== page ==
I was on the paepae (orators podium) all day yesterday helping out as a speaker. A young and talented wahine (female) whose life had really only just begun had tragically ended because of sickness. Now it was the heavy task of being the voice for her, her whānau (family) and our people to welcome the multitudes that turned up to pay their respects. During the breaks between ope (groups arriving to pay respect) there was time to reflect on what we as the paepae were doing and how this might relate to the workplace.
Leadership on the paepae
The paepae tāne and wahine (male and female) are the voice of the whare (ceremonial meeting house), the cultural capital of the people, upholding the status, integrity and tribal traditions that have been practiced over the generations. The paepae leads the culture of the people.
Skills of cultural leadership
Have a purpose - a sense of intention and aspiration that lights a ‘fire in the belly.’
A key focus of the paepae is manaakitanga - (generosity of care and respect) towards visitors. We do this through:
Shared values that are deep and enduring having been laid down by ancestors. The expectation is that what we all stand for happens.
Values that motivate and inspire to always be the best version possible. Mana must be upheld. It’s an all-in attitude. There’s no place for half-baked intention.
Whakapapa - reciting genealogical links to enable ope to connect and feel acknowledged.
Telling the stories of the iwi (tribe) that inspire and engender pride and identity.
Relating tribal histories that acknowledge common links to enable ope to feel comfortable and ‘at home.’
Waiata (songs) that cement identity and kinship ties.
Walk the talk - Ko te amorangi ki mua (to the fore).
Today when considering tikanga (processes) on the marae and the mahi (work/ jobs) to be done this term refers to leadership, which sits squarely on the paepae. It is a phrase that goes back in time and recognises the strength of Christianity and God as the spearhead, whose word and emblems were carried by the priests.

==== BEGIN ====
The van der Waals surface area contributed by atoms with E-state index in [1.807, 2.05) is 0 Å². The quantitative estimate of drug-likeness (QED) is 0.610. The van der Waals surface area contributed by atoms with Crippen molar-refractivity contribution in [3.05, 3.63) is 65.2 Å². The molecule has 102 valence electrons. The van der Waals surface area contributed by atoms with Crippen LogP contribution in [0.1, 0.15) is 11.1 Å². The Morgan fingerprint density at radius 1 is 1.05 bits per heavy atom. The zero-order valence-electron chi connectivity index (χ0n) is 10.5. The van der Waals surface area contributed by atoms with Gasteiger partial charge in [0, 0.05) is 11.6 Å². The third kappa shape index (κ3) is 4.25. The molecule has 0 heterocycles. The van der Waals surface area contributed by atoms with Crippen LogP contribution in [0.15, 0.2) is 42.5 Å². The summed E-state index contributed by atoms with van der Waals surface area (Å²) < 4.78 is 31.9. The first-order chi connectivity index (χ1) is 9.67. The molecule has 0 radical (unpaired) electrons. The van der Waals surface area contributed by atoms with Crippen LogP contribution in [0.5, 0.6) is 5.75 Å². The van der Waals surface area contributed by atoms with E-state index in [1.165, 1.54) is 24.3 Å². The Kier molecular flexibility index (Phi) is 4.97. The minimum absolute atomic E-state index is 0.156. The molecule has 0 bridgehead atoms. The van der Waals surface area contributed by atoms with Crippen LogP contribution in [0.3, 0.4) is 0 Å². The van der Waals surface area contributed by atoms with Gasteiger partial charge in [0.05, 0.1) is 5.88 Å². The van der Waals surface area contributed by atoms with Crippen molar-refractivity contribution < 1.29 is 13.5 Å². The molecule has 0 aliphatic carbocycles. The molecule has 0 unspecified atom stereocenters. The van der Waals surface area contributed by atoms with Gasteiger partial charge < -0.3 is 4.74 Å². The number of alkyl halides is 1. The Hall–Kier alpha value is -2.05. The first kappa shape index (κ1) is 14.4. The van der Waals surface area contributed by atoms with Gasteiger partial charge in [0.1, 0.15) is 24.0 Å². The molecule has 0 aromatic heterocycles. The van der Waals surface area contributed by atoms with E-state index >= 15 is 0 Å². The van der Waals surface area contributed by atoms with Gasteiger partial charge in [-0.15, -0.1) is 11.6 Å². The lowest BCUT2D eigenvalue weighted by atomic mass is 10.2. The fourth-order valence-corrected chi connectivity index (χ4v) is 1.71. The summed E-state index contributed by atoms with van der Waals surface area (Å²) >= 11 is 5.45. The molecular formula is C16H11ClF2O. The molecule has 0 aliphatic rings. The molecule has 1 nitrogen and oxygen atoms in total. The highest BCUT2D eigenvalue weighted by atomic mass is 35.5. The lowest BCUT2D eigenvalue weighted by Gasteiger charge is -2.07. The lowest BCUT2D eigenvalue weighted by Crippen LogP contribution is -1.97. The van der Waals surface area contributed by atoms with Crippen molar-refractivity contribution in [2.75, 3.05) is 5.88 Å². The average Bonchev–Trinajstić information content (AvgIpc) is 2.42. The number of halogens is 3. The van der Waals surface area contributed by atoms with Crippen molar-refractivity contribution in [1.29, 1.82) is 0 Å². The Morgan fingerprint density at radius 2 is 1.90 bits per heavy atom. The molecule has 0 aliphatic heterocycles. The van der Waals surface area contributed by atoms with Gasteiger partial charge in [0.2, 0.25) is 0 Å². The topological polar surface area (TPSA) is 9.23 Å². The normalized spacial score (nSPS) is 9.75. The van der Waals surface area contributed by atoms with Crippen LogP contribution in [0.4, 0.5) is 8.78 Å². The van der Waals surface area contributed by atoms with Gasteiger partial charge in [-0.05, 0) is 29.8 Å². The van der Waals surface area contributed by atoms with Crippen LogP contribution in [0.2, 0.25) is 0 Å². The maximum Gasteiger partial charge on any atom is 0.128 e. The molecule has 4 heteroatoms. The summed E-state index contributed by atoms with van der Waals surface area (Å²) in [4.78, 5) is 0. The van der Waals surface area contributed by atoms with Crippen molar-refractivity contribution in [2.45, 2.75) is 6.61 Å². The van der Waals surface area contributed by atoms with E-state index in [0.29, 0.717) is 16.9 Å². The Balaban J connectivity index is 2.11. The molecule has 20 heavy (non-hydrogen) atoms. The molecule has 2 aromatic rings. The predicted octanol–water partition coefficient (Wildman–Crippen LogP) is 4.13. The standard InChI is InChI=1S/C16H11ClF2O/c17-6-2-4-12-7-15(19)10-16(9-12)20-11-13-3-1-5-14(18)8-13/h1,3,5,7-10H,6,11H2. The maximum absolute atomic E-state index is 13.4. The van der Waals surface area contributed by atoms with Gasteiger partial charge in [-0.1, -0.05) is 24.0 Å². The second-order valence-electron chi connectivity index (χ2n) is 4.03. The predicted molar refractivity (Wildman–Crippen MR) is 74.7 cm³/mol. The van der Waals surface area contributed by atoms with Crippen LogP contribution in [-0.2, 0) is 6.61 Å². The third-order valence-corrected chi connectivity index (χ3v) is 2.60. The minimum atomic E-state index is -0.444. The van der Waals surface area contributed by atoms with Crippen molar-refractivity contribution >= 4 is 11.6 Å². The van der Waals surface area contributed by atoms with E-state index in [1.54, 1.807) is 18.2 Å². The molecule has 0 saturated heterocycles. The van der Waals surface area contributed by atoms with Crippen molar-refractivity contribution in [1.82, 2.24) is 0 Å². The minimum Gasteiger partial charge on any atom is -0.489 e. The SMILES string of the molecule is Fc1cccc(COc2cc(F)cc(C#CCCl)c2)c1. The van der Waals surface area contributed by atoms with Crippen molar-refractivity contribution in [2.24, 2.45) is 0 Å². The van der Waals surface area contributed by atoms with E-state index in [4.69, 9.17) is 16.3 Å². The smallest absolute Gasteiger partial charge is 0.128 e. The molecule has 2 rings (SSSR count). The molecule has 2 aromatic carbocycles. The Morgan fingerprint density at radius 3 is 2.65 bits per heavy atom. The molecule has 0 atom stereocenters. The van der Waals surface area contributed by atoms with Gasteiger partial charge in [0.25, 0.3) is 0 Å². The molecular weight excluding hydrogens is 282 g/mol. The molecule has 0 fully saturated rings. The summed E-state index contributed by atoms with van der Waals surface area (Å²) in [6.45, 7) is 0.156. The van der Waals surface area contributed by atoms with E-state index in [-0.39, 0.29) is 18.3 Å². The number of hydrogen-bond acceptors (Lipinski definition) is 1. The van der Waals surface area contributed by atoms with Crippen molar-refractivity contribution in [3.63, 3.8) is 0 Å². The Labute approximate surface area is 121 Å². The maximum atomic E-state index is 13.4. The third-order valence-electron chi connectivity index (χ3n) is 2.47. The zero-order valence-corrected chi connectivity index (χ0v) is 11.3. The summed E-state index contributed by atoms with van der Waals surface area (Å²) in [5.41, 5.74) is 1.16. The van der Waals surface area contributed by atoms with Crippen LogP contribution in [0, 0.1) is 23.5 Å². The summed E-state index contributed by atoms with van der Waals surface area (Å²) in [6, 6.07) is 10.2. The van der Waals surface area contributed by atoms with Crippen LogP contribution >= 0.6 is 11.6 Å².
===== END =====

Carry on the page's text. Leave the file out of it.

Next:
The paepae needs to be to the fore by ‘walking the talk.’ As the face of the kaupapa (occasion/purpose) the paeape is visible and must set the example. Actions and words need to align with what everyone stands for.
Understand your responsibilities
Tāne (male) leadership role:
Excellent reo (language) to convey ideas and concepts.
Organised thoughts and ideas that follow a clear structure so that the audience hears the message.
Always be learning - substance of content by researching, attending wānanga (workshops) and hui Māori (Māori meetings), listening to kōrero and retaining vast amounts of information.
Wahine (female) leadership role:
Confidence - the karanga is the first ‘voice’ heard, a call of welcome to bring manuhiri (visitors) onto the marae. Practice, practice, practice.
Always be learning - like the tāne research, attend wānanga and hui, listen to kōrero to ensure a wide pool of knowledge to call on for karanga and where necessary, provide input for speech content, correct, add to or remind speakers.
Waiata (songs) - provide confident support to embellish the oratory.
Recognise effort - Ko te hāpai o ki muri (background support)
This is the second half of the quote ‘ ko te amorangi ki mua, ko te hāpai o ki muri.’ This part recognises God’s followers, His ‘ flock,’ and their commitment to him. He is to the fore and they are in behind him.
On the marae the ‘hāpai o ki muri’ is the kitchen, dining room, cleaning, food buying, cooking, table setting/clearing, toilet cleaning, dishwashing and tidying that goes on behind the scenes that isn’t seen but is critical to carrying the whole occasion.
No-one is more important than the other in carrying the mana of the marae. Everyone must do it so all contributions are valued and important. We all share the same goal to ensure that manaakitanga is practiced and that manuhiri (visitors) are made to feel welcome and comfortable. It is customary for visitors, who after being fed will stand and make a speech and waiata to the ringawera (workers) thanking them for their mahi (work) and the contributions they have made.
Cultural leadership in the workplace
Leadership is as dependent on its support as much as the support needs leadership. Therein lies the balance essential for a kaupapa to be carried out successfully.
All contributors are driven by a sense of purpose that is meaningful and powerful.
Leadership inspires through example.
All contributions are valued and acknowledged.
‘ ko te amorangi ki mua, ko te hāpai o ki muri.’
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